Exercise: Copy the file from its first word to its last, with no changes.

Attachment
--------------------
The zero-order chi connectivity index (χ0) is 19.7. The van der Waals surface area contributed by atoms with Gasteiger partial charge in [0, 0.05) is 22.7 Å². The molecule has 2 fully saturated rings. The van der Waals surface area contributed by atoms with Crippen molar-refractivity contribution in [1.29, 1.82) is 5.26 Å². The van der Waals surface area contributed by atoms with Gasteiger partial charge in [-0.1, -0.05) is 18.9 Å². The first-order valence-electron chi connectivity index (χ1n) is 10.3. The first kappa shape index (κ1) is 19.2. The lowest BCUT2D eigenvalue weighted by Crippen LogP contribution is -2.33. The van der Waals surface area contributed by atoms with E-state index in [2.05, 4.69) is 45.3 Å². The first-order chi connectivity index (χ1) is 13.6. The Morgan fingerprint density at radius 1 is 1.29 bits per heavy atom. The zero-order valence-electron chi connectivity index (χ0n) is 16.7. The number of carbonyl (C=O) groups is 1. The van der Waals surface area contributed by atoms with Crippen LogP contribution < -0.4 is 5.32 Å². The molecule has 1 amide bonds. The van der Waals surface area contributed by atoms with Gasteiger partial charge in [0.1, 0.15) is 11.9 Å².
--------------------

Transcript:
The zero-order chi connectivity index (χ0) is 19.7. The van der Waals surface area contributed by atoms with Gasteiger partial charge in [0, 0.05) is 22.7 Å². The molecule has 2 fully saturated rings. The van der Waals surface area contributed by atoms with Crippen molar-refractivity contribution in [1.29, 1.82) is 5.26 Å². The van der Waals surface area contributed by atoms with Gasteiger partial charge in [-0.1, -0.05) is 18.9 Å². The first-order valence-electron chi connectivity index (χ1n) is 10.3. The first kappa shape index (κ1) is 19.2. The lowest BCUT2D eigenvalue weighted by Crippen LogP contribution is -2.33. The van der Waals surface area contributed by atoms with E-state index in [2.05, 4.69) is 45.3 Å². The first-order chi connectivity index (χ1) is 13.6. The Morgan fingerprint density at radius 1 is 1.29 bits per heavy atom. The zero-order valence-electron chi connectivity index (χ0n) is 16.7. The number of carbonyl (C=O) groups is 1. The van der Waals surface area contributed by atoms with Crippen LogP contribution < -0.4 is 5.32 Å². The molecule has 1 amide bonds. The van der Waals surface area contributed by atoms with Gasteiger partial charge in [0.1, 0.15) is 11.9 Å².